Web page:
Funny, I experienced the same thing at MIA a couple of years ago while on board a Martinair [MP] 763, heading across the pond for AMS.
We had an almost full complement of pax, and push back from the gate was at the advertised time. However as we taxied out to the parallel taxiway towards 27R, I could clearly see through the windows that we were Nr.10 or so in sequence for 27R take-off, along all those magnificent silver birds. It took us about 20 minutes to get into the Nr.1 position which [the delay was nicely and calmly announced by the captain]. Runway 27R was used in mixed mode, with traffic arriving on and departing from in staggered sequence at 27R.
Once the traffic had landed on 27R, we immediately taxied into position, only to maintain taxi-speed on the runway!!?? Most pax didn't know that we were already on the runway. We taxied down the runway, took the next exit to the right and parked for a couple of minutes at this exit, clear of the runway! As we were perpendicular to the runway, I could see through the windows traffic landing and taking off from the runway the we just vacated. Still most pax were not really concerned, although some were getting a bit annoyed because of the huge taxi distances on this huge airport. Someone even asked if we were going to taxi all the way to AMS...!!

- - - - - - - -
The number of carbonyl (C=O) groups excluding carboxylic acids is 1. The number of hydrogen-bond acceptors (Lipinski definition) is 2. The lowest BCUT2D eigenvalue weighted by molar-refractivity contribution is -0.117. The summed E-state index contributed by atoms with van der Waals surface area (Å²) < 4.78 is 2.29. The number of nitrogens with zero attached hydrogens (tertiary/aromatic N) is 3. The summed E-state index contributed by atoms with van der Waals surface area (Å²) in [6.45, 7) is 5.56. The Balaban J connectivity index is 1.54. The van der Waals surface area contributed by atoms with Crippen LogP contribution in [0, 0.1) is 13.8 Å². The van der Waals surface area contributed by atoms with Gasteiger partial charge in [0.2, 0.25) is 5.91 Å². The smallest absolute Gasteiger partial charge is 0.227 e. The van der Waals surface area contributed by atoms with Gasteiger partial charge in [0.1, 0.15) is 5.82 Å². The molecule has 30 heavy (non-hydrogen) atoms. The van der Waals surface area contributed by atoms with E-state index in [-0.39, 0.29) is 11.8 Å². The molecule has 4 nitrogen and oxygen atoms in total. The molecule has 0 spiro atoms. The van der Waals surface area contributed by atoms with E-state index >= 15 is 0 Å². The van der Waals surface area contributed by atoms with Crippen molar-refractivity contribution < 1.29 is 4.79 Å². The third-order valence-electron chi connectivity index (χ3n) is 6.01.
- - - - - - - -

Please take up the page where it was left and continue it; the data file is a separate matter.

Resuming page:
At this time the captain came on the PA to announce the we would have some delay. The reason for the delay was that there was a small tailwind component on 27R. For many flights this was not really a problem, as I could still see tons of aircraft landing on, and taking-off from 27R. However the captain explained that because of the full payload, and the fuel onboard for the trans-Atlantic run, we were virtually at max take-off weight. Combined with runway length, OAT [33 C or so] and the unfavourable wind conditions, we couldn't make the take-off from our designated runway. The captain contacted MP-ops at AMS, to get some redefined calculations for required take-off distance, and maybe waiting for better winds, but to no prevail. He also reported that he denied to return to the gate and dump some payload, as was suggested by ATC! Way to go, That’s my captain!!
In the end, we taxied to the opposite end of 27R, and actually took off with no problem whatsoever from 09L. As we got airborne, I could clearly see a long, long, long line of aircraft still waiting for 27R. Although push back was right on the dot time-wise, it took us more than an hour to become airborne! However we landed with only 12 minutes delay at AMS.
When I think of it, we really did scr . w up the ATC pattern at MIA . . .
So I guess the same could have happened to your 744 at MSP. The traffic pattern being towards the west, but maybe with a touch of tail wind component. Usually this should not be a problem for the smaller birds, since sufficient runway length is available. However for the big birds being close to max take-off weight it could become a problem. I expect that this was the case during your visit at MSP.
I guess you did not carry a scanner at the time. The radio traffic would be quite interesting to say the least! It would also have allowed you to copy the wind conditions.
Immigration officer: "What's the purpose of your visit to the USA?" Spotter: "Shooting airliners with my Canon!"